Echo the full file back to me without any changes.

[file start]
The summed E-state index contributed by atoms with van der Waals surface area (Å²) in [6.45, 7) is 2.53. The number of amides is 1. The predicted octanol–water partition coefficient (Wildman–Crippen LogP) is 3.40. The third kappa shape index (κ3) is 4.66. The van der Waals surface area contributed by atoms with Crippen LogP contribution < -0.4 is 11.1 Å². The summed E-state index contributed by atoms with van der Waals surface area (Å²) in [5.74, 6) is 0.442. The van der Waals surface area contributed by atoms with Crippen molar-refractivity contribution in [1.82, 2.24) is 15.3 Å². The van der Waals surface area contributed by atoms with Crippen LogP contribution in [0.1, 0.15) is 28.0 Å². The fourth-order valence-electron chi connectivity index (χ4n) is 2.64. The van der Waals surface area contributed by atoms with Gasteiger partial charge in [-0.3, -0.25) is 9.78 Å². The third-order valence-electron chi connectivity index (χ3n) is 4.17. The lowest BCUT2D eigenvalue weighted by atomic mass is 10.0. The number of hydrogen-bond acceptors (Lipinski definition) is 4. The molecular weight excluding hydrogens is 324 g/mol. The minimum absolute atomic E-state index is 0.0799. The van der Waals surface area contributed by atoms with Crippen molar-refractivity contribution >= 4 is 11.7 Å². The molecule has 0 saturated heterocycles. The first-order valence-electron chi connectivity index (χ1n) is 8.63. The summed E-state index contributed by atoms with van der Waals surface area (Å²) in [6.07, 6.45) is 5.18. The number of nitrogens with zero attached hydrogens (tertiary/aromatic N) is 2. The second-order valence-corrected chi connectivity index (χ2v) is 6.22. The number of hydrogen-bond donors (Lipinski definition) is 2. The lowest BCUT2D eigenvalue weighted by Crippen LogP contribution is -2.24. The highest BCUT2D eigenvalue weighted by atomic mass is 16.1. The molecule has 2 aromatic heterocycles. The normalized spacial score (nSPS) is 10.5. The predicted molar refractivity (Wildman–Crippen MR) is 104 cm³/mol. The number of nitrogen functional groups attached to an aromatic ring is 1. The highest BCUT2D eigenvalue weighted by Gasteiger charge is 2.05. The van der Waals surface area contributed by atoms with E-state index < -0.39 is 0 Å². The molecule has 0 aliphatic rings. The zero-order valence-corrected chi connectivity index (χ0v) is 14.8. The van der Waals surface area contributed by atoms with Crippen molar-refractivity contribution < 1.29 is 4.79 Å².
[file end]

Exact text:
The summed E-state index contributed by atoms with van der Waals surface area (Å²) in [6.45, 7) is 2.53. The number of amides is 1. The predicted octanol–water partition coefficient (Wildman–Crippen LogP) is 3.40. The third kappa shape index (κ3) is 4.66. The van der Waals surface area contributed by atoms with Crippen LogP contribution < -0.4 is 11.1 Å². The summed E-state index contributed by atoms with van der Waals surface area (Å²) in [5.74, 6) is 0.442. The van der Waals surface area contributed by atoms with Crippen molar-refractivity contribution in [1.82, 2.24) is 15.3 Å². The van der Waals surface area contributed by atoms with Crippen LogP contribution in [0.1, 0.15) is 28.0 Å². The fourth-order valence-electron chi connectivity index (χ4n) is 2.64. The van der Waals surface area contributed by atoms with Gasteiger partial charge in [-0.3, -0.25) is 9.78 Å². The third-order valence-electron chi connectivity index (χ3n) is 4.17. The lowest BCUT2D eigenvalue weighted by atomic mass is 10.0. The number of hydrogen-bond acceptors (Lipinski definition) is 4. The molecular weight excluding hydrogens is 324 g/mol. The minimum absolute atomic E-state index is 0.0799. The van der Waals surface area contributed by atoms with Crippen molar-refractivity contribution >= 4 is 11.7 Å². The molecule has 0 saturated heterocycles. The first-order valence-electron chi connectivity index (χ1n) is 8.63. The summed E-state index contributed by atoms with van der Waals surface area (Å²) in [6.07, 6.45) is 5.18. The number of nitrogens with zero attached hydrogens (tertiary/aromatic N) is 2. The second-order valence-corrected chi connectivity index (χ2v) is 6.22. The number of hydrogen-bond donors (Lipinski definition) is 2. The lowest BCUT2D eigenvalue weighted by Crippen LogP contribution is -2.24. The highest BCUT2D eigenvalue weighted by atomic mass is 16.1. The molecule has 2 aromatic heterocycles. The normalized spacial score (nSPS) is 10.5. The predicted molar refractivity (Wildman–Crippen MR) is 104 cm³/mol. The number of nitrogen functional groups attached to an aromatic ring is 1. The highest BCUT2D eigenvalue weighted by Gasteiger charge is 2.05. The van der Waals surface area contributed by atoms with E-state index < -0.39 is 0 Å². The molecule has 0 aliphatic rings. The zero-order valence-corrected chi connectivity index (χ0v) is 14.8. The van der Waals surface area contributed by atoms with Crippen molar-refractivity contribution < 1.29 is 4.79 Å².